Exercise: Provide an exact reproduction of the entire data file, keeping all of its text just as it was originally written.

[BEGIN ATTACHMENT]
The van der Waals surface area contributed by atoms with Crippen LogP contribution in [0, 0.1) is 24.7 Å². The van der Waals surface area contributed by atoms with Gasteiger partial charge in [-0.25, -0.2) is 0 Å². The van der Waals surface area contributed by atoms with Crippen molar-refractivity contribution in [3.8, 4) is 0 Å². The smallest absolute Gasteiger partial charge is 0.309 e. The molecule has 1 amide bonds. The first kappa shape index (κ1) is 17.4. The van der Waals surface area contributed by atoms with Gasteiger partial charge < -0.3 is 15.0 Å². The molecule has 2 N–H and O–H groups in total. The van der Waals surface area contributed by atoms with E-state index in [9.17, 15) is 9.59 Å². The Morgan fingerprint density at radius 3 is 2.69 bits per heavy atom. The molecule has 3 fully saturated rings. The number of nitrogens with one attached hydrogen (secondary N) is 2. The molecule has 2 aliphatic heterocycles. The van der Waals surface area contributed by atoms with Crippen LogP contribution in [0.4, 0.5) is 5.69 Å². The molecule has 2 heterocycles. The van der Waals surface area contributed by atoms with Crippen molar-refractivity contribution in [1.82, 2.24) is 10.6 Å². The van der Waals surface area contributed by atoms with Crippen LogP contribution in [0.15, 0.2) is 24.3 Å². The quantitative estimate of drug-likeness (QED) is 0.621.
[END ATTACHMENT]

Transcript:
The van der Waals surface area contributed by atoms with Crippen LogP contribution in [0, 0.1) is 24.7 Å². The van der Waals surface area contributed by atoms with Gasteiger partial charge in [-0.25, -0.2) is 0 Å². The van der Waals surface area contributed by atoms with Crippen molar-refractivity contribution in [3.8, 4) is 0 Å². The smallest absolute Gasteiger partial charge is 0.309 e. The molecule has 1 amide bonds. The first kappa shape index (κ1) is 17.4. The van der Waals surface area contributed by atoms with Gasteiger partial charge < -0.3 is 15.0 Å². The molecule has 2 N–H and O–H groups in total. The van der Waals surface area contributed by atoms with E-state index in [9.17, 15) is 9.59 Å². The Morgan fingerprint density at radius 3 is 2.69 bits per heavy atom. The molecule has 3 fully saturated rings. The number of nitrogens with one attached hydrogen (secondary N) is 2. The molecule has 2 aliphatic heterocycles. The van der Waals surface area contributed by atoms with Crippen LogP contribution in [0.4, 0.5) is 5.69 Å². The molecule has 2 heterocycles. The van der Waals surface area contributed by atoms with Crippen molar-refractivity contribution in [1.82, 2.24) is 10.6 Å². The van der Waals surface area contributed by atoms with Crippen LogP contribution in [0.15, 0.2) is 24.3 Å². The quantitative estimate of drug-likeness (QED) is 0.621.